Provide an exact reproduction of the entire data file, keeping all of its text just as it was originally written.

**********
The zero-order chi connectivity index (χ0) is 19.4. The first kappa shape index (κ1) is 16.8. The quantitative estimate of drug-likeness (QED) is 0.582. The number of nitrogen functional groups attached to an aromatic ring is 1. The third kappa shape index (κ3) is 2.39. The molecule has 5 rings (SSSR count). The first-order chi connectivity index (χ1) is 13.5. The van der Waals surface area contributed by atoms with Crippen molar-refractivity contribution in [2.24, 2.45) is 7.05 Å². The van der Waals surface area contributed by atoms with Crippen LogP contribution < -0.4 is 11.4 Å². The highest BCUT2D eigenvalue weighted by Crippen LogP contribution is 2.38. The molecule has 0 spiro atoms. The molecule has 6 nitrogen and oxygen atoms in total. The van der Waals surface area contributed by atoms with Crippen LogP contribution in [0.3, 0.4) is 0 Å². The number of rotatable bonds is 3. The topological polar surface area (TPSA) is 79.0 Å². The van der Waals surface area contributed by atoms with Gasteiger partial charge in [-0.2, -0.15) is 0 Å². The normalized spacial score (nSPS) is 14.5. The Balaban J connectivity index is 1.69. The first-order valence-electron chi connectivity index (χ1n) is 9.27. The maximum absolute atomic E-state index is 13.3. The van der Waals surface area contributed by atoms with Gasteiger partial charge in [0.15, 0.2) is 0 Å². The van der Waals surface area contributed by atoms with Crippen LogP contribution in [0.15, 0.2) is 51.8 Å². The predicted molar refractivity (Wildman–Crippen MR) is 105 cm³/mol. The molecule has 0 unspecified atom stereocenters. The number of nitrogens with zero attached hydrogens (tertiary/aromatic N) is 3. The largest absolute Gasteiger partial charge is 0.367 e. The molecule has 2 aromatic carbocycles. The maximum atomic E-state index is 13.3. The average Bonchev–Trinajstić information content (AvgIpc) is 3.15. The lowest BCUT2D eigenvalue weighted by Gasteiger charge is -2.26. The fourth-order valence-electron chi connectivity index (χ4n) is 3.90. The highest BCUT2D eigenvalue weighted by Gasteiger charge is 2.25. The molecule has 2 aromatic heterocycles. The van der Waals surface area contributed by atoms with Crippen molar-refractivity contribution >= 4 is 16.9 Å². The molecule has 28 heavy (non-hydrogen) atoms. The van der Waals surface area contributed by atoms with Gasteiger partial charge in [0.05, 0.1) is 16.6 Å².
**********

The zero-order chi connectivity index (χ0) is 19.4. The first kappa shape index (κ1) is 16.8. The quantitative estimate of drug-likeness (QED) is 0.582. The number of nitrogen functional groups attached to an aromatic ring is 1. The third kappa shape index (κ3) is 2.39. The molecule has 5 rings (SSSR count). The first-order chi connectivity index (χ1) is 13.5. The van der Waals surface area contributed by atoms with Crippen molar-refractivity contribution in [2.24, 2.45) is 7.05 Å². The van der Waals surface area contributed by atoms with Crippen LogP contribution < -0.4 is 11.4 Å². The highest BCUT2D eigenvalue weighted by Crippen LogP contribution is 2.38. The molecule has 0 spiro atoms. The molecule has 6 nitrogen and oxygen atoms in total. The van der Waals surface area contributed by atoms with Crippen LogP contribution in [0.3, 0.4) is 0 Å². The number of rotatable bonds is 3. The topological polar surface area (TPSA) is 79.0 Å². The van der Waals surface area contributed by atoms with Gasteiger partial charge in [-0.2, -0.15) is 0 Å². The normalized spacial score (nSPS) is 14.5. The Balaban J connectivity index is 1.69. The first-order valence-electron chi connectivity index (χ1n) is 9.27. The maximum absolute atomic E-state index is 13.3. The van der Waals surface area contributed by atoms with Gasteiger partial charge in [0.15, 0.2) is 0 Å². The van der Waals surface area contributed by atoms with Crippen LogP contribution in [0.15, 0.2) is 51.8 Å². The predicted molar refractivity (Wildman–Crippen MR) is 105 cm³/mol. The molecule has 0 unspecified atom stereocenters. The number of nitrogens with zero attached hydrogens (tertiary/aromatic N) is 3. The largest absolute Gasteiger partial charge is 0.367 e. The molecule has 2 aromatic carbocycles. The maximum atomic E-state index is 13.3. The average Bonchev–Trinajstić information content (AvgIpc) is 3.15. The lowest BCUT2D eigenvalue weighted by Gasteiger charge is -2.26. The fourth-order valence-electron chi connectivity index (χ4n) is 3.90. The highest BCUT2D eigenvalue weighted by Gasteiger charge is 2.25. The molecule has 2 aromatic heterocycles. The van der Waals surface area contributed by atoms with Crippen molar-refractivity contribution >= 4 is 16.9 Å². The molecule has 28 heavy (non-hydrogen) atoms. The van der Waals surface area contributed by atoms with Gasteiger partial charge in [0.05, 0.1) is 16.6 Å².